True Sisters is about four women, three of them converts, who are members of the Martin Company. The characters are fictional, but they are based on journals, stories, and accounts of real women who braved the horror and hardship of the handcart trek, finding faith, friendship, and even joy in the journey.
We’ll have more about True Sisters in the next issue of Piecework.
Bride’s House Open for Tour
Sandra and her husband, Bob, will open the Bullock House in Georgetown, Colo., scene of Sandra’s latest novel, The Bride’s House, to the public on Saturday, Sept. 24, from 12 to 3 p.m. The open house is a benefit for the Rocky Mountain Quilt Museum. The cost is $85. Reservations may be made through the RMQM at 303-277-0377 or www.rmqm.org. The 1881 house, built by lumberman Charles Bullock, was in poor condition when Sandra and Bob purchased it four years ago and began an extensive restoration. Because it is Sandra and Bob’s home, the Bullock House has not been open to the public.
Nothing Daunted: The Unexpected Education of Two Society Girls in the West. By Dorothy Wickenden. Scribner.
In 1916, two New York society girls accepted positions as school teachers in Elkhead, Colo. Elkhead was still the frontier, a remote land of cowboys and hardscrabble homesteaders, and the teachers were chosen as much for their looks as their untried teaching skills; women were in short supply in northwestern Colorado.Undaunted, the two, Rosamond Underwood and Dorothy Woodruff, brought education and culture not just to their students but to the community.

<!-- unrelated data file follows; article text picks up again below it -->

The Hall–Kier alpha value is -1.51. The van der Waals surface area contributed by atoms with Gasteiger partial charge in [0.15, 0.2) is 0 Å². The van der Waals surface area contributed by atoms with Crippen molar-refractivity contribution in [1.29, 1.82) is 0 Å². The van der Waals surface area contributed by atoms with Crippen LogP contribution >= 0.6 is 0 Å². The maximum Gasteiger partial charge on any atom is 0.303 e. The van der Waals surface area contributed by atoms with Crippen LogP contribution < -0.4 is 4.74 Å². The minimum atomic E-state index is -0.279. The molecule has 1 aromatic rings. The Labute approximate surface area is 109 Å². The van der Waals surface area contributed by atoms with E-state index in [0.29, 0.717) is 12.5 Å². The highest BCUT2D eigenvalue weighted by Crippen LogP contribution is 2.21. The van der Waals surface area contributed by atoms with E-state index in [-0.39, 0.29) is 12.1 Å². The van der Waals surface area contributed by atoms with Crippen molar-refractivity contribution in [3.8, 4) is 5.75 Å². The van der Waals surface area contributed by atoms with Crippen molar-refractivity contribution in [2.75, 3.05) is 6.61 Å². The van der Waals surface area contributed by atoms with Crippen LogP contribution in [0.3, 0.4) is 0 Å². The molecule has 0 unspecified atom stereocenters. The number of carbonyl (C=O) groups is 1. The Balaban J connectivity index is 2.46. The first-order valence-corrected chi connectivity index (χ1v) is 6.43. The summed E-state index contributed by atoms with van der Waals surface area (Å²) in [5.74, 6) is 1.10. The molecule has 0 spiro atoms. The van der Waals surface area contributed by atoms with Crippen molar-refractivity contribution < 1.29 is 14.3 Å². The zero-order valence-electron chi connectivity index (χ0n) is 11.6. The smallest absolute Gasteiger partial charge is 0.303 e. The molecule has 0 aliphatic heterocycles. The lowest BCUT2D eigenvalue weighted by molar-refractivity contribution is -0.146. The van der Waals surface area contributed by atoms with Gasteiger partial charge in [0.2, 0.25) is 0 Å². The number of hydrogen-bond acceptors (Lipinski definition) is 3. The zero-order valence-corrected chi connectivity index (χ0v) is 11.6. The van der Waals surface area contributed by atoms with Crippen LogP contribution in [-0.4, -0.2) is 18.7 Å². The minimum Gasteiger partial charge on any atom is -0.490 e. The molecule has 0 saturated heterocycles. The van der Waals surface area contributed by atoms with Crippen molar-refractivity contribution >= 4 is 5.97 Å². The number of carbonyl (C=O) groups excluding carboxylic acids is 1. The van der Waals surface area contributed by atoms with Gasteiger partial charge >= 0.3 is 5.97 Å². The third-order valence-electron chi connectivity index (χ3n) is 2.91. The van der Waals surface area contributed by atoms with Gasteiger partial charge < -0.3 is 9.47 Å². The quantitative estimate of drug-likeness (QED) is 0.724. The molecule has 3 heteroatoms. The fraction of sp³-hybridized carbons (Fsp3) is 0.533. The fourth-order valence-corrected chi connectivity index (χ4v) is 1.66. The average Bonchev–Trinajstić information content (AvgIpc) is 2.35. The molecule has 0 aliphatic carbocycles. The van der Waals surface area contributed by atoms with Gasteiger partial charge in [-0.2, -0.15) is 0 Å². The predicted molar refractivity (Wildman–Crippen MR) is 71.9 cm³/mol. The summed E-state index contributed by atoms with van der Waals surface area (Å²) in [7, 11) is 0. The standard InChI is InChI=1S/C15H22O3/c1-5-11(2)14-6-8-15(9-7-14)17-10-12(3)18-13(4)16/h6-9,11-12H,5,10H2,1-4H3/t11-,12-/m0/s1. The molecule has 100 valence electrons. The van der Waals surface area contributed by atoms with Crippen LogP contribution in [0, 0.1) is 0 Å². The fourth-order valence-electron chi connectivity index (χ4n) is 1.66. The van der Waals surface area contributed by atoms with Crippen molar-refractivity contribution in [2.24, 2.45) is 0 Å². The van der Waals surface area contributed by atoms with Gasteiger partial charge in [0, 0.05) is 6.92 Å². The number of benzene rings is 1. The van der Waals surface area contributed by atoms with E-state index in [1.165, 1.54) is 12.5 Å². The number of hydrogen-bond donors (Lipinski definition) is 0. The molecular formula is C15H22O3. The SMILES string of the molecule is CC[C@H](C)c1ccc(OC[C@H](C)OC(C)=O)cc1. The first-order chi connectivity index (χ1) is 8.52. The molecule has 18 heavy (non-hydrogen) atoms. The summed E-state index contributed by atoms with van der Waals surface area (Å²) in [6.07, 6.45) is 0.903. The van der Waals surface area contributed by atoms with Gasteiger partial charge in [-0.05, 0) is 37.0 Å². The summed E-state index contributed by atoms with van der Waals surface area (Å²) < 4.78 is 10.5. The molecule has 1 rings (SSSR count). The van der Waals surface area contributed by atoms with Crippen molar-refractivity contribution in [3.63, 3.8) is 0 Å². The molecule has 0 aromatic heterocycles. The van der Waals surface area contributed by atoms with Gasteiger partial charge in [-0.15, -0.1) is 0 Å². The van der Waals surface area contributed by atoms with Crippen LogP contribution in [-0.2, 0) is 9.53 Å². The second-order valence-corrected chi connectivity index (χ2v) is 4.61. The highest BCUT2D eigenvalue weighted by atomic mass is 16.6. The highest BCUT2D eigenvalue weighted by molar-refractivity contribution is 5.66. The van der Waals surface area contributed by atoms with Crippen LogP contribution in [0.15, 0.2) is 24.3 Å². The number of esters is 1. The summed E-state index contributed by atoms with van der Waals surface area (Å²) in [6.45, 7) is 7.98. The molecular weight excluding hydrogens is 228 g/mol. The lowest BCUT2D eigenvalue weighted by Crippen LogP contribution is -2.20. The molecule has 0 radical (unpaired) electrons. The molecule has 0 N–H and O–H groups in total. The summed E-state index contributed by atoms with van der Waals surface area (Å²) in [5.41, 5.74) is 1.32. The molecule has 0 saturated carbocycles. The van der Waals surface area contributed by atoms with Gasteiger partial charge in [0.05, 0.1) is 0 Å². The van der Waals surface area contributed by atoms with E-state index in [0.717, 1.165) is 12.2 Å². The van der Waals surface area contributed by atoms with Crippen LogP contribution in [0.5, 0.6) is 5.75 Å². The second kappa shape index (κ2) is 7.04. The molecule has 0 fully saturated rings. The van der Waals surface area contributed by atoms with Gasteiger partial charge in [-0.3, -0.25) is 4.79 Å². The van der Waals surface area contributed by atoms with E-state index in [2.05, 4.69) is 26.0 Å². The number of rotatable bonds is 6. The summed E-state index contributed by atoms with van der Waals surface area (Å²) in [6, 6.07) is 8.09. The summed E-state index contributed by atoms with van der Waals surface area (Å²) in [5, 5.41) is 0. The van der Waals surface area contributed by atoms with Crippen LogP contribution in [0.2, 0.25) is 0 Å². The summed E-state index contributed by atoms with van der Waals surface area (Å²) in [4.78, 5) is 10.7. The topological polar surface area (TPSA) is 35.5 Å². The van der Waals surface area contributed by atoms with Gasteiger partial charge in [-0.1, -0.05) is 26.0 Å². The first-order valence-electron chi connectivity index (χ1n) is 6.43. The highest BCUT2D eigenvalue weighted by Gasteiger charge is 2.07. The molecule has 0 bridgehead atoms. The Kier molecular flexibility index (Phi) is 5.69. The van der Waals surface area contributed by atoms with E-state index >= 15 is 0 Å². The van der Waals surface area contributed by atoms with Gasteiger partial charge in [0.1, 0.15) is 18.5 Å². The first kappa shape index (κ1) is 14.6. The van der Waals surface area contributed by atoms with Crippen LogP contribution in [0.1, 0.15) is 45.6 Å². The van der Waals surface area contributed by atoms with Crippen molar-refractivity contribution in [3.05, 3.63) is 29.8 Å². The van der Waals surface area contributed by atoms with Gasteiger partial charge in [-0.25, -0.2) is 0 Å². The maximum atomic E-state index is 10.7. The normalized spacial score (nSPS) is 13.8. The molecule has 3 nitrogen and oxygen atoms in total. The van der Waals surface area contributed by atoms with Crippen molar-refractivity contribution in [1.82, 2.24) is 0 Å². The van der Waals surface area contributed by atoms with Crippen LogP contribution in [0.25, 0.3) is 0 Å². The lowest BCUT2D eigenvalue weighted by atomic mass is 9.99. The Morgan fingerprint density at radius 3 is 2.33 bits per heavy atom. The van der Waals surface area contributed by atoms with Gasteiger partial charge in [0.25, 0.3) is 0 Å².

Ros and Dorothy were the first teachers at the new Elkheart school. They “came riding into our lives in a spring wagon late one afternoon,” a former student said years later. “Little did I realize at the time the importance and lasting influence…not only on me, but on most youths and many adults of the Elkhead community.”
Nothing Daunted, written by Dorothy Wickenden, executive editor of New Yorker Magazine and granddaughter of one of the teachers, is a first-class story of the two women, based on letters, recollections, and personal interviews. Wickkenden tells about the women’s challenges, their disappointments, and their adventures. The most harrowing experience was the kidnapping of a friend and suitor of one of the women. She eventually married him, while her friend married a beau she’d been secretly engaged to. So they quit teaching after just one year. But they agreed it had been the best year of their lives. —SD
We’ve completely redone my website, www.sandradallas.com, to make it friendlier and easier to use. I love it! And I hope you do, too. Thank you, Deb, Abbie, and Povy, for all your work. Let me know what you think of it. -SD